The wholesaler installed an electric engine and gearbox into a diesel wagon that had reached the end of its working life. The new truck has been successfully delivering in London for about a week, and JJ's now plans to develop 10 more.
As well as emitting no exhaust fumes, the truck has saved money, claimed JJ's. A new diesel would have cost about £40,000, whereas it cost £25,000 to install the electric engine.
The converted truck was exempt from the London Congestion Charge, enabling JJ's to make significant cost savings, said MD Mustafa Kiamil.
"This is so important for the development of the 'green cause', as it shows that being green is economically viable," he said.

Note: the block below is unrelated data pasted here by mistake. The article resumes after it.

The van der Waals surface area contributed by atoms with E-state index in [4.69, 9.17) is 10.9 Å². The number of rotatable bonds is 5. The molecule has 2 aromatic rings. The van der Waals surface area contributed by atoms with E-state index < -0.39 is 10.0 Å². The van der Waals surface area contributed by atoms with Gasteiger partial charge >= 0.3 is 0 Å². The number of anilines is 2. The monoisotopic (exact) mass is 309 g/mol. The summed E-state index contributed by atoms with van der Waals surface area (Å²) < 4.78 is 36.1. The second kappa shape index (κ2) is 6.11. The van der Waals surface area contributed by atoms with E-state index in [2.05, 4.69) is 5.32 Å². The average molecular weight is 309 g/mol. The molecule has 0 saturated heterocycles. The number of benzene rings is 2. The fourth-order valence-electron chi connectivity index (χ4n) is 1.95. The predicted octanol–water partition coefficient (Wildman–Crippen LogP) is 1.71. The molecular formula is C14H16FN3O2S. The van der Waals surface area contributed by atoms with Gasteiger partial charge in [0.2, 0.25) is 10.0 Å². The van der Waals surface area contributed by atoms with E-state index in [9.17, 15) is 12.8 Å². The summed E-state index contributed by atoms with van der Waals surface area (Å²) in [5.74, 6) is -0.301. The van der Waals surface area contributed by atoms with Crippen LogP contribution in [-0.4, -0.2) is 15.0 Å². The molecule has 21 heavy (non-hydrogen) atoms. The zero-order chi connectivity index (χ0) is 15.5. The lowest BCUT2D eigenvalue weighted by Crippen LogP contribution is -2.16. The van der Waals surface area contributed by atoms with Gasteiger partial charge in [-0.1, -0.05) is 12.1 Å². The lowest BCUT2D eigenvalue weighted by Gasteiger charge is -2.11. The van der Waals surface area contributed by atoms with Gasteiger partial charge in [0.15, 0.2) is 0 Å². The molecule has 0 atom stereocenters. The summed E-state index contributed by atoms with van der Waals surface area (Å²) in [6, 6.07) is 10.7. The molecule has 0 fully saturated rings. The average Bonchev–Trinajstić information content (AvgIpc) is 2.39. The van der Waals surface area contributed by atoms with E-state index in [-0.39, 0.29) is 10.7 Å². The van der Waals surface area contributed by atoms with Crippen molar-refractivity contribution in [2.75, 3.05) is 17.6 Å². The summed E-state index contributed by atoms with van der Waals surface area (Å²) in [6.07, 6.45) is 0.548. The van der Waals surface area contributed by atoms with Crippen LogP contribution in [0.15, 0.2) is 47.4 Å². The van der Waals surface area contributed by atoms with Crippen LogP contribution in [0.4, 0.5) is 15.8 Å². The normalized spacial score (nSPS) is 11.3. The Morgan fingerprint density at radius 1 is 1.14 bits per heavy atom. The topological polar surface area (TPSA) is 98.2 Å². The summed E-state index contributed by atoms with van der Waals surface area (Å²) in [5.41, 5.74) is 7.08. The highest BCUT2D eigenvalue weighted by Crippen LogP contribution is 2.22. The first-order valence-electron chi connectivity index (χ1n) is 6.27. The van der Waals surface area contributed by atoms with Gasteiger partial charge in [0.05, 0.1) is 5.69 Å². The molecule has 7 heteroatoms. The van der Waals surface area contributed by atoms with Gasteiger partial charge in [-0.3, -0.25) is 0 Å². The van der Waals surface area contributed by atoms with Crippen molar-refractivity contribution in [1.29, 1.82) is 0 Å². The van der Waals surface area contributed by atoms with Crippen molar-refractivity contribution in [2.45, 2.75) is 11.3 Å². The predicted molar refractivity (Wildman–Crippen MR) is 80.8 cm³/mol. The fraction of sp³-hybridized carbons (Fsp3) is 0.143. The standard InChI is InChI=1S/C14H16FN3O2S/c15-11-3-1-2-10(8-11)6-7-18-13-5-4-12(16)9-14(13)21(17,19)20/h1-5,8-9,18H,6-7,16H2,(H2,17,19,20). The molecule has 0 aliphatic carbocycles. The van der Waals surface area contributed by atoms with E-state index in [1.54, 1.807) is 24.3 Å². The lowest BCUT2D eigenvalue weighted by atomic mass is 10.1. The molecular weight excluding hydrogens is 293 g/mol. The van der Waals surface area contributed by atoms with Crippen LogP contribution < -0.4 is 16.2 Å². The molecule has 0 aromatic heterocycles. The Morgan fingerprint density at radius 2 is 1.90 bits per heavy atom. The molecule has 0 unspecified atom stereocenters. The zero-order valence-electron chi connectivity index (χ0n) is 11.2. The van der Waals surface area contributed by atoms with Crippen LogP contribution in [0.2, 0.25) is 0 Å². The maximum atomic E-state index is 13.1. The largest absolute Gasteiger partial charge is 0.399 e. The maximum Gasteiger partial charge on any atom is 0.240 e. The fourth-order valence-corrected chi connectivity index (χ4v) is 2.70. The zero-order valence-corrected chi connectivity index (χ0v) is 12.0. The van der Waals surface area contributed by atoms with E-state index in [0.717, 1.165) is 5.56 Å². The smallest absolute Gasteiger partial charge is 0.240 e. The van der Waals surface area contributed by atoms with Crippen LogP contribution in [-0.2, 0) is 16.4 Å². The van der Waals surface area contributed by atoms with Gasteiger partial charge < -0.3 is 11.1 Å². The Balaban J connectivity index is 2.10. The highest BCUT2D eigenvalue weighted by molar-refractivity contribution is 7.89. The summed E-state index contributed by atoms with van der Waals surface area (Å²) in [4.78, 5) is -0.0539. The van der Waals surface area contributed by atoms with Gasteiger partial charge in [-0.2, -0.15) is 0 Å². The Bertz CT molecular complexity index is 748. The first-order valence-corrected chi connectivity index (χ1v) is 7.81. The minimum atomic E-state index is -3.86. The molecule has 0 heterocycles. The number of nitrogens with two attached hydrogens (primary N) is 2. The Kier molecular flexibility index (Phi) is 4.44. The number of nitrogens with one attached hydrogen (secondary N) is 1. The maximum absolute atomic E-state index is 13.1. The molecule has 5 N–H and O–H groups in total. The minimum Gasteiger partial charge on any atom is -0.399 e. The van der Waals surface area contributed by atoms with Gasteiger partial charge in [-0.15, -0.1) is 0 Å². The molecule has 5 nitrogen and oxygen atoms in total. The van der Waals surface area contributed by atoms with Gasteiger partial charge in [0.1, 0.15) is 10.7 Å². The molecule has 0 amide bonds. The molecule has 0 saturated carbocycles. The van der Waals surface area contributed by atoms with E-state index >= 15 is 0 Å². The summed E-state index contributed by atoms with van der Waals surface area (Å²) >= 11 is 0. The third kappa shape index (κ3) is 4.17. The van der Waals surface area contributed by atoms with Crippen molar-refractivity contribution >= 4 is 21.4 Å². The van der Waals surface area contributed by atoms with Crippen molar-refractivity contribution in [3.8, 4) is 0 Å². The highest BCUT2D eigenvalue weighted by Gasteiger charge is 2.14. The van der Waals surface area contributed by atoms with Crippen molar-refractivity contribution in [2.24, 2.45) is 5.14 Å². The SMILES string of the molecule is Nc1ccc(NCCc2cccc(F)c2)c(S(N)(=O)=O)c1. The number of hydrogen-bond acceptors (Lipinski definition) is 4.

JJ's had agreed to build the electric truck as part of a contract to deliver food to the House of Lords. Following the success of the trial, Kiamil said he would convert other used trucks for use in London. However, they cannot be rolled out to the entire fleet because they can only travel a maximum of 80 miles before they need to be recharged.
Foodservice providers such as 3663 First For Foodservice convert used vegetable oil to fuel, but JJ's claims to be the first in foodservice to use electric power.